Antimicrobial resistance patterns and genes of Campylobacter jejuni isolated from chickens in Pasuruan, Indonesia

Sheila Marty Yanestria, Mustofa Helmi Effendi, Wiwiek Tyasningsih, Ikechukwu Benjamin Moses, Aswin Rafif Khairullah, Shendy Canadya Kurniawan, Fidi Nur Aini Eka Puji Dameanti, Rosmita Ikaratri, Junianto Wika Adi Pratama, Miarsono Sigit, Abdullah Hasib, Otto Sahat Martua Silaen

Research output: Contribution to journalArticlepeer-review

Abstract

Background: Poultry is one of the most prominent sources of Campylobacter jejuni, which is also a major means of transmission to people. Campylobacter jejuni contamination in chicken meat comes from chicken feces because it naturally exists in the intestines of chickens. Aim: The purpose of this study is to identify the antibiotic resistance patterns and genes of C. jejuni, which was found in chickens in Pasuruan, Indonesia. Methods: The samples used in this study were 200 contents of the small intestine of broiler chickens from 40 farms in Pasuruan Regency. The enriched sample was streaked on the selective media of modified charcoal cefoperazone deoxycholate agar containing the CCDA selective supplement. Antimicrobial susceptibility test utilizing the Kirby– Bauer diffusion test method in accordance with Clinical and Laboratory Standards Institute standards. The polymerase chain reaction (PCR) method was used to detect the (hipO), which encodes the C. jejuni strain, fluoroquinolone resistance (gyrA), beta-lactam resistance (blaOXA-61), and tetracycline resistance (tetO) genes. Results: The findings revealed a 14% (28/200) prevalence of C. jejuni in the small intestine of broiler chickens. These isolates showed high resistance to enrofloxacin (92.9%). All isolates (100%) were susceptible to amoxicillin-clavulanate. The PCR results showed all C. jejuni isolates (100%) detected the gyrA gene, 96.4% detected the blaOXA-61 gene, and 50% detected the tetO gene. Conclusion: The findings of antimicrobial resistance at a high level from the small intestine of broiler chickens illustrate the potential threat to human health. To lessen the effects now and in the future, coordinated and suitable action is needed, as well as steps to guarantee the poultry industry’s economic survival and public health insurance.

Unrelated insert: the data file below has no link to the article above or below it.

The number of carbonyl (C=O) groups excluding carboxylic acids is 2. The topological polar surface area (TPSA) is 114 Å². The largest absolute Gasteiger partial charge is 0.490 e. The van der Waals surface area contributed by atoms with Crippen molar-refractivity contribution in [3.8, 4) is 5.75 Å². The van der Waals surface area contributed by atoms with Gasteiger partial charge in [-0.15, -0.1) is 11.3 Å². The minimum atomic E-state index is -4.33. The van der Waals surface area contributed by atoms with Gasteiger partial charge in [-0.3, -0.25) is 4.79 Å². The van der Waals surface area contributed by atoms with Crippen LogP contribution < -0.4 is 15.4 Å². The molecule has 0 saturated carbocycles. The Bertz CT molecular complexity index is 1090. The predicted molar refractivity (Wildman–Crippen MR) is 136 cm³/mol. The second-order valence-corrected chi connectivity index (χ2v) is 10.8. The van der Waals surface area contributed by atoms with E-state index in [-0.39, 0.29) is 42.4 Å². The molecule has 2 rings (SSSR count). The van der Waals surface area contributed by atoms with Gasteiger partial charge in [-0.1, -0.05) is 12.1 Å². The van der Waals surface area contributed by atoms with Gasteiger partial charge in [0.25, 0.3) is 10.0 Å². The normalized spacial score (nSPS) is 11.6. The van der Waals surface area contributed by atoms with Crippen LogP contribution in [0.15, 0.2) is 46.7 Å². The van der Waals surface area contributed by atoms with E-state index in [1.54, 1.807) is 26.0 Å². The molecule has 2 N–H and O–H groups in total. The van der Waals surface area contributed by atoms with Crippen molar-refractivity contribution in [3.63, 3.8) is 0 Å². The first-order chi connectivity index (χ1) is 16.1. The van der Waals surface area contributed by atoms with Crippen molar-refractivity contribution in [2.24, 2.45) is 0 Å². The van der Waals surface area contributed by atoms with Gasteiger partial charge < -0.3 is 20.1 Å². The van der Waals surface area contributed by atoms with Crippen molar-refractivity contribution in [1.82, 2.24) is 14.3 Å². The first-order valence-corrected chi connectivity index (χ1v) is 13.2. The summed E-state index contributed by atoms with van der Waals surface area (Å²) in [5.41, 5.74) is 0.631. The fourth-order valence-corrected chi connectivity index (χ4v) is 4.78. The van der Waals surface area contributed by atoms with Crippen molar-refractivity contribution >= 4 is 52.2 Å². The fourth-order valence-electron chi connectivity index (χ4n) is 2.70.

Original languageEnglish
Pages (from-to)759-768
Number of pages10
JournalOpen Veterinary Journal
Volume14
Issue number3
DOIs
Publication statusPublished - 2024

Keywords

  • Antimicrobial resistance
  • Campylobacter jejuni
  • Chickens
  • Gene
  • Indonesia

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